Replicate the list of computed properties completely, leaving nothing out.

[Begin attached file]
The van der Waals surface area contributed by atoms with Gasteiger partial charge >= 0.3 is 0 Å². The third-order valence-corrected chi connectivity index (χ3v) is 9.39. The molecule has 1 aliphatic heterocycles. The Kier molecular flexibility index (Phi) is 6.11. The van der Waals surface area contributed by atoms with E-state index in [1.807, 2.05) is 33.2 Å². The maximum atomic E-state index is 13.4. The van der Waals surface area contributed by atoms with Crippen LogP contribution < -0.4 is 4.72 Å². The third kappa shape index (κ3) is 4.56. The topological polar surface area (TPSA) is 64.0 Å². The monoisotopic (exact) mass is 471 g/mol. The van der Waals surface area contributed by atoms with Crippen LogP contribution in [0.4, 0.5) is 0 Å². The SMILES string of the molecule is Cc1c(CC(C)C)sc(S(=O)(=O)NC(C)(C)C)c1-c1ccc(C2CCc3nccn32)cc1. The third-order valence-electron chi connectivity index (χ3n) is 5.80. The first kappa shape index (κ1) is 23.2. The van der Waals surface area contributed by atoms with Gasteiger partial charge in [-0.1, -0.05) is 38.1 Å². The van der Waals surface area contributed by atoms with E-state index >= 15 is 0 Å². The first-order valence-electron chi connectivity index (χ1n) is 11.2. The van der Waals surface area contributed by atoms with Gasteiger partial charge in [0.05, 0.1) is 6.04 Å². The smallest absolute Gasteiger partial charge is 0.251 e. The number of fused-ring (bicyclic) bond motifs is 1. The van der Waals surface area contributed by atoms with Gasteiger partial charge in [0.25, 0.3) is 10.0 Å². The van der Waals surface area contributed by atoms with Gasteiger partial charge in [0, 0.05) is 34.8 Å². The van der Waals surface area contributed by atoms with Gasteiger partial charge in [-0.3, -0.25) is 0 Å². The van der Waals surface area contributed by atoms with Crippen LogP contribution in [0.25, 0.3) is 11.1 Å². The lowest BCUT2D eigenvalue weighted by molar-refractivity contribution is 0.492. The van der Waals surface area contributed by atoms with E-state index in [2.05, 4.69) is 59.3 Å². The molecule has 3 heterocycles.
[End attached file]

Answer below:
The van der Waals surface area contributed by atoms with Gasteiger partial charge >= 0.3 is 0 Å². The third-order valence-corrected chi connectivity index (χ3v) is 9.39. The molecule has 1 aliphatic heterocycles. The Kier molecular flexibility index (Phi) is 6.11. The van der Waals surface area contributed by atoms with E-state index in [1.807, 2.05) is 33.2 Å². The maximum atomic E-state index is 13.4. The van der Waals surface area contributed by atoms with Crippen LogP contribution < -0.4 is 4.72 Å². The third kappa shape index (κ3) is 4.56. The topological polar surface area (TPSA) is 64.0 Å². The monoisotopic (exact) mass is 471 g/mol. The van der Waals surface area contributed by atoms with Crippen LogP contribution in [0.4, 0.5) is 0 Å². The SMILES string of the molecule is Cc1c(CC(C)C)sc(S(=O)(=O)NC(C)(C)C)c1-c1ccc(C2CCc3nccn32)cc1. The third-order valence-electron chi connectivity index (χ3n) is 5.80. The first kappa shape index (κ1) is 23.2. The van der Waals surface area contributed by atoms with Gasteiger partial charge in [-0.1, -0.05) is 38.1 Å². The van der Waals surface area contributed by atoms with E-state index >= 15 is 0 Å². The first-order valence-electron chi connectivity index (χ1n) is 11.2. The van der Waals surface area contributed by atoms with Gasteiger partial charge in [0.05, 0.1) is 6.04 Å². The smallest absolute Gasteiger partial charge is 0.251 e. The number of fused-ring (bicyclic) bond motifs is 1. The van der Waals surface area contributed by atoms with Gasteiger partial charge in [0.25, 0.3) is 10.0 Å². The van der Waals surface area contributed by atoms with Gasteiger partial charge in [0, 0.05) is 34.8 Å². The van der Waals surface area contributed by atoms with Gasteiger partial charge in [-0.3, -0.25) is 0 Å². The van der Waals surface area contributed by atoms with Crippen LogP contribution in [0.25, 0.3) is 11.1 Å². The lowest BCUT2D eigenvalue weighted by molar-refractivity contribution is 0.492. The van der Waals surface area contributed by atoms with E-state index in [2.05, 4.69) is 59.3 Å². The molecule has 3 heterocycles.